Times certainly have changed -- Austin has changed -- but look at this first issue. Margaret Moser is still here, though she's a senior editor now, not a music gossip columnist, and Chris Walters still writes for us. Beloved friends have died, Bejou Merry was killed in a bizarre train accident, and Ed Lowry and George Coleman both died of AIDS. Joe Dishner is off making movies; the last time I spoke to him he was hanging out with Robert Redford, getting ready to work on The Horse Whisperer. Scott Bowles is in Japan, and it looks like our long tradition of multiple mentions of John Sayles began with our first issue (as Moser points out, there are no references to Richard Linklater in that issue; of course, we hadn't met him yet), and Nick and I hardly write anymore. Hondo's Saloon, Angles, and Xalapeno Charlie's are closed, but the Continental Club, Liberty Lunch, and Hut's are still going strong. Rusty Wier still plays every week (I'm not going to cover every writer nor every advertiser, so I apologize to those I am leaving out).
To celebrate our 15th year we offer this first issue -- ads and all. This is to show where we've come from, to try and get at who we are, because despite all the changes, we've always been the same. Otherwise, no special features or reminisces. After our 200th issue we offered quotes from the preceding 200 issues (we were late getting it together and published a special 201st issue rather than a 200th issue). For our 10th anniversary, we included letters and covers from the previous ten years (this also proved to be a monstrous task, so we didn't celebrate our 10th anniversary until Vol. XI, No. 2 instead of No. 1). But as the paper keeps growing, getting the focus and the concentration to celebrate our own past becomes harder and harder.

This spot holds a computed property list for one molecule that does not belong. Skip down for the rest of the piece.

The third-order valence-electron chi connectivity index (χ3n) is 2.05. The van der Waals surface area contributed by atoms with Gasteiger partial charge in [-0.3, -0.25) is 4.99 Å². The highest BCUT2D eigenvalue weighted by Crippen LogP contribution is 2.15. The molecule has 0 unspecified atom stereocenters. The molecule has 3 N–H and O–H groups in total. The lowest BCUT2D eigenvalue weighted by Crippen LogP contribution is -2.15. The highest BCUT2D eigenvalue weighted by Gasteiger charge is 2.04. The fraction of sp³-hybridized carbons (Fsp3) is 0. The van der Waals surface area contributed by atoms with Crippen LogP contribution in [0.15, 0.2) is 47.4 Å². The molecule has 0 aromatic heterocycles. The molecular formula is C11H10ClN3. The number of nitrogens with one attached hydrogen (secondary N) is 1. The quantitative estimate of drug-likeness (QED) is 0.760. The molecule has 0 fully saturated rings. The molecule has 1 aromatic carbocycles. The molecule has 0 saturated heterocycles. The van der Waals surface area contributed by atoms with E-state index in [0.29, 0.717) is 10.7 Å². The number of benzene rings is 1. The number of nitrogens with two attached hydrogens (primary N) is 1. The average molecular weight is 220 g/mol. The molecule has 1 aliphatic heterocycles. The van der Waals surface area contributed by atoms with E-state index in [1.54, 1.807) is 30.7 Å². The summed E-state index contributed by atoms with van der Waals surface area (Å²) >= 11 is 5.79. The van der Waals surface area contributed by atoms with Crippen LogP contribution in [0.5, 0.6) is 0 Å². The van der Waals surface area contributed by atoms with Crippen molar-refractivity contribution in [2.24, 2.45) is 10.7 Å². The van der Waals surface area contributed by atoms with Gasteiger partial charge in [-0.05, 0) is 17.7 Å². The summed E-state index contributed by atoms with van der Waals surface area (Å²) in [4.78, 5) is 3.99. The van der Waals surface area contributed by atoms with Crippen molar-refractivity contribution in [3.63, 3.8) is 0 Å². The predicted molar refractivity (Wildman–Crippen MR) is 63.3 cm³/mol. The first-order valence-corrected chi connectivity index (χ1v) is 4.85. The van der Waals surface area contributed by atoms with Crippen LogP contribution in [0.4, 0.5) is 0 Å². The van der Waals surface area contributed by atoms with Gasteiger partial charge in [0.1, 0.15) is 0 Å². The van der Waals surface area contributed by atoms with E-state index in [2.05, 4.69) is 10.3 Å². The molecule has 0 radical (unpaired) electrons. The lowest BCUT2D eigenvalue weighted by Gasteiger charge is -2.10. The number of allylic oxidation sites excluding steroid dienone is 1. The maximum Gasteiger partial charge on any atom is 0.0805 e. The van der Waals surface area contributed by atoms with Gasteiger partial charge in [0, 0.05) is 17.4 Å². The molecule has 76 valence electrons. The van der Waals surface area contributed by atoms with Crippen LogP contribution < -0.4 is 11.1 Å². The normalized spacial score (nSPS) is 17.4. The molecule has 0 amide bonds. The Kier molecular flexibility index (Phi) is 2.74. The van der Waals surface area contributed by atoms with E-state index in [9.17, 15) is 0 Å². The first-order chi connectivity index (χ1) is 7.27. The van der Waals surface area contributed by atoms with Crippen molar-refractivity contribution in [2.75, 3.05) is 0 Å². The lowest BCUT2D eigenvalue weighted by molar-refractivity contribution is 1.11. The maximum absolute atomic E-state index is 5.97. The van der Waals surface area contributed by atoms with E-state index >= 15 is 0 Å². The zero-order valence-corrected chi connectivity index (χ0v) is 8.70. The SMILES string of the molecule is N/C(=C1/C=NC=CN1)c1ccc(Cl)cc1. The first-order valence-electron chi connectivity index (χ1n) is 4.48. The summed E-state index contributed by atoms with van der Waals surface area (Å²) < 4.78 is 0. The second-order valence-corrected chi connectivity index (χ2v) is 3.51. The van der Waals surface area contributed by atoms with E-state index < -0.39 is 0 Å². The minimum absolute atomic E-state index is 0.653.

What drove the last 15 years is that there is always another Chronicle to do and there is always more of Austin's story to tell. As much as we are focused on this issue, everyone is already thinking about the next one. And the next one. And the next one, and the next one -- on and on. Look at this not as a new volume or an anniversary but a work in progress about all our lives and the community we live in and the one we are not embarrassed to say we love. Happy anniversary, enjoy the first issue, enjoy this latest issue. Next week, there will be yet another one.
Special thanks and appre- ciation to the literally hundreds of people who have worked on the Chronicle over the years and to our advertisers that make this all possible.n